Charles de la Tour was the son of Claude de la Tour, leader of French of Acadia on the arrival of the Scots in 1629. Claude allied himself with the Scots, perhaps feeling France had deserted him when he needed their protection. His son Charles had built himself a fortress on Cape Sable Island, near the southern cape of Nova Scotia. When Charles refused a British Baronet of Nova Scotia charter from his own father, Claude and his Scots allied attacked his son’s island for two straight days, but could not conquer it.
The worth of islands as fortresses were proven in Nova Scotia as well as across the world.
This brings me to my second point concerning the question – “Why Oak Island?”
Claude received a charter for the land that extended from the southern cape of Nova Scotia to an area known as Miriligaiche, which included Lunenburg, and some think may have included Mahone Bay and all its island, including Oak Island. I don’t wish to get too deep into the woods on this issue, except to say that if Scots were being forced out of Nova Scotia (as they were in April of 1632) what better place to take refuge than on or near the land charter of their French ally?
The letters of patent from Sir William Alexander, dated 30th April, 1630, giving Mirligaiche to Claude, still exist.
The actual words of Claude’s charter, as given to him by Sir William Alexander (the man I believe is behind the Oak Island mystery) read – "out of the respect and amitie which he beareth unto Sir Claude de Sainct Estienne, knight, lord of La Tour and of Vuarre, and unto Charles de Sainct Estienne, esq., lord of Sainct Denicourt, his sonne, the said Sir Claude de St. Etienne being present accepting, and by these presents stipulating for his said sonne Charles being absent, and for their heyres, and as well for the merit of their persons, and for their assistance to the better discovery of the said country, and upon other considerations, he Sir William Alexander gives to the said knight Latour and unto his said son and unto 'their heyres' &c., all the country, coasts and islands, from the cape and river of Ingogon, near unto the cloven cape, (Fourchu) in the said New Scotland, called the coast and country of Accadye, following the coast and island of the said countrey towards the East unto the Port de la Tour, formerly named L'Omeroy, and further beyond the said port following along the said coast unto Mirliguesche, near unto and beyond the port and cape of La Heve, drawing forward fifteen leagues, within the said lands towards the north, with power to build towns, forts, &c., erected and entitled by two baronies, namely, the Barrony of Sainct Etienne, and the Barrony of de la Tour, which may be limited and bounded equally between the said knight de la Tour, and his said sonne if they shall see cause, upon condition that the said knight de la Tour, and his said sonne, as he hath promised, and for his said sonne by these presents doth promise to be good and faithful vassals of the Sovereign lord the king of Scotland, and their heires and successors, and to give unto him all obedience and assistance to the reducing of the people of the country, &c.”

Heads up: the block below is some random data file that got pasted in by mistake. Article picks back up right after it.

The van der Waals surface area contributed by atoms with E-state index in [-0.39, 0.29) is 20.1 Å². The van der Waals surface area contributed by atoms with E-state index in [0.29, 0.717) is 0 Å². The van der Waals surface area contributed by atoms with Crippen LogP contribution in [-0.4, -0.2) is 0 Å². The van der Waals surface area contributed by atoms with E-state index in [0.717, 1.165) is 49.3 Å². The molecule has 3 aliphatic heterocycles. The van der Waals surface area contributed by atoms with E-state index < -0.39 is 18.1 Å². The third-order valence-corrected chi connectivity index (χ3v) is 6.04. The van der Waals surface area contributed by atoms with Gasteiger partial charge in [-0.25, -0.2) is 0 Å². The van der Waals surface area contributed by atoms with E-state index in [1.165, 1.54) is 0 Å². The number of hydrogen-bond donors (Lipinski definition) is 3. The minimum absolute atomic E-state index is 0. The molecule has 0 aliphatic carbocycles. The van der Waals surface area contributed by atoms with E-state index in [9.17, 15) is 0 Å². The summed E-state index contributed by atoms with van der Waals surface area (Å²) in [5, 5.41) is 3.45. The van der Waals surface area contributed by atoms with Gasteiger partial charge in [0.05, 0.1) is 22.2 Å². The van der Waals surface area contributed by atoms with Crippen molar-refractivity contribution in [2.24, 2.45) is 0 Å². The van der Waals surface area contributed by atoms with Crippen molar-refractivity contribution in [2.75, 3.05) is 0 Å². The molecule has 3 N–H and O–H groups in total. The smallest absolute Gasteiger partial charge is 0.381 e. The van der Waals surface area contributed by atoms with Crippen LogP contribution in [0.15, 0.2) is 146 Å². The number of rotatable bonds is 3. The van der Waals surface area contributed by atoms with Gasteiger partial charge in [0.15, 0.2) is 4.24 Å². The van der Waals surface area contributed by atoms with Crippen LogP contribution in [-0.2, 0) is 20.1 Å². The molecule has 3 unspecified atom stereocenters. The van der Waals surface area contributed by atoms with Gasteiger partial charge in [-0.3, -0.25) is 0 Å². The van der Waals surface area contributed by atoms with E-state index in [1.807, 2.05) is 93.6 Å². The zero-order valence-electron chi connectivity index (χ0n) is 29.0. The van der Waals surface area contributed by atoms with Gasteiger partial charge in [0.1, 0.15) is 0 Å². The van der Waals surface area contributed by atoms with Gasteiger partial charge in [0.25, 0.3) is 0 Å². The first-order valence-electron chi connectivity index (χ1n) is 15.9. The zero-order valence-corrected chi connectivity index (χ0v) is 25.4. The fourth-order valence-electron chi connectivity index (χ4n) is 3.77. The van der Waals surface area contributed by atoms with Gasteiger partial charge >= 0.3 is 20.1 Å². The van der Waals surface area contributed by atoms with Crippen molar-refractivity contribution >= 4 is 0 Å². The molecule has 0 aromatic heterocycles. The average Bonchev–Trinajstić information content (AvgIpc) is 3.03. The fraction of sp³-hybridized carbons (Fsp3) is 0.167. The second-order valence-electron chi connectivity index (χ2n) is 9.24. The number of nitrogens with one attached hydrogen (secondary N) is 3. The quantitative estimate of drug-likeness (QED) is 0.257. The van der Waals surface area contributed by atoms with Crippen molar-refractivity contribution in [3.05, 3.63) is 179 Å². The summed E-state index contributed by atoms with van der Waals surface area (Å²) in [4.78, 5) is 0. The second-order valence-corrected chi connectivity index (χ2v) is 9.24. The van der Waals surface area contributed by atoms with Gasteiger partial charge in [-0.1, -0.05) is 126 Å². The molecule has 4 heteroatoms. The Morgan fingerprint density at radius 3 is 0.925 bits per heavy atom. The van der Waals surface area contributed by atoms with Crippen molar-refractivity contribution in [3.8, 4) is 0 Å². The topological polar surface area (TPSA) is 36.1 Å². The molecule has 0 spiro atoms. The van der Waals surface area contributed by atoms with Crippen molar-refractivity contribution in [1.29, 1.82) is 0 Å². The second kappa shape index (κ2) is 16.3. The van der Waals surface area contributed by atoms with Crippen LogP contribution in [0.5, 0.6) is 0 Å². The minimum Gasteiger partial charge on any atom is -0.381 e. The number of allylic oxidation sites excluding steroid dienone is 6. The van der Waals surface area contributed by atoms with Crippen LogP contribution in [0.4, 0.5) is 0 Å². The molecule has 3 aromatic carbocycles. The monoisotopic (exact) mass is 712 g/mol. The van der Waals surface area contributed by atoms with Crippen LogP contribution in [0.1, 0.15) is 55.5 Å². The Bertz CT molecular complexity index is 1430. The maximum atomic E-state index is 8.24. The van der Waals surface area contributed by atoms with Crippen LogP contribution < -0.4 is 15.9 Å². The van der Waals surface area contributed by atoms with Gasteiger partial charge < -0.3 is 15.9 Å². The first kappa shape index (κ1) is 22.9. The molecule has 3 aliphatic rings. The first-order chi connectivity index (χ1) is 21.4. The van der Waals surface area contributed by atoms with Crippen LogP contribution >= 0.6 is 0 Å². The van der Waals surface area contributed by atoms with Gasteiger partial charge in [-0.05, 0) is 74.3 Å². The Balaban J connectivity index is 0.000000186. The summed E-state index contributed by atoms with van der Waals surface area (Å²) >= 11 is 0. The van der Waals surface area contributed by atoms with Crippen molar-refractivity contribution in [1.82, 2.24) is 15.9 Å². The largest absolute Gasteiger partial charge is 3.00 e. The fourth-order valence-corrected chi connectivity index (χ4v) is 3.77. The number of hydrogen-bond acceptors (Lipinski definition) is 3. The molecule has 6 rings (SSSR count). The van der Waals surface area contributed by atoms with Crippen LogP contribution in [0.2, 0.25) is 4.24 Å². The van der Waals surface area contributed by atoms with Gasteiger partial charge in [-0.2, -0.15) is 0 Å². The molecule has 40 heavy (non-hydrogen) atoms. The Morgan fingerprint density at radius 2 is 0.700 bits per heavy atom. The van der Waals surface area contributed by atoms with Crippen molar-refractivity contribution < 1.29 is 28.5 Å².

Since Claude only held his lands if he remained a, “good and faithful vassal of the Sovereign lord the king of Scotland,” it would be incumbent upon him to protect the evacuating Scots in their time of need. Claude was now at odds with France for allying himself with the Scots, and at war to some degree with his own son, so these evacuating Scots were almost his only friends in the world, at least in that part of the world. It would seem that he’d be eager to help them in any way he could, particularly in letting them take shelter on his land grant.
This bring me to my third and final reason for the choice of Oak Island.
On March 29, 1632, by way of a treaty signed between the brother-in-laws Charles I of Great Britain and Louis XIV of France, Nova Scotia was returned to the French to once again become Acadia. The Scots were given eight days to pack and three weeks to set sail, meaning they would have to leave by April 27th. A quick look at weather studies and weather records around this date along the coast of Nova Scotia and across the North Atlantic will show that it is highly unlikely a small fleet carrying Scots from Port Royal could actually make it safely to Scotland beginning on April 27th.
The weather on the leeward side of Nova Scotia, where Port Royal was located, would be relatively safe to sail, but once the fleet rounded the southern cape, they would have potentially faced gale force winds, high seas, fog and, worst of all, freezing spray, which would sink a wooden vessel from the 1600s.
The most likely place to pull into for safety would be the deepest bay on the Atlantic coast of Nova Scotia, that being Mahone Bay. The most likely place within this bay to head to would be one of the islands furtherest back in the bay, and Oak Island fits that description. What else might be necessary? Well a straight tack to the back of the bay, skirting the many other islands of the bay would help, and there is such a straight tack from the ocean to Oak Island, a fact I learned from Doug Crowell while studying in his private library of ancient books and maps. Another thing I learned is that the waters close to Oak Island are, in fact, deep enough to anchor a tall ship in. Not far off shore between the island and the mainland, the water reaches 30 to 40 feet deep. This would be the perfect place to take shelter from a storm.
And, if a ship or even a smaller landing craft faltered and ran into the cove/swamp area, it may well have sunk there explaining the ship parts found in the swamp.
These three reasons are why I point to Scots in 1632 as having landed on Oak Island to begin the mystery of that place: first, to find a place easy to defend under adverse conditions; second, to be under the wing of the French ally; and third, because Oak Island provided literally the safest port in a storm.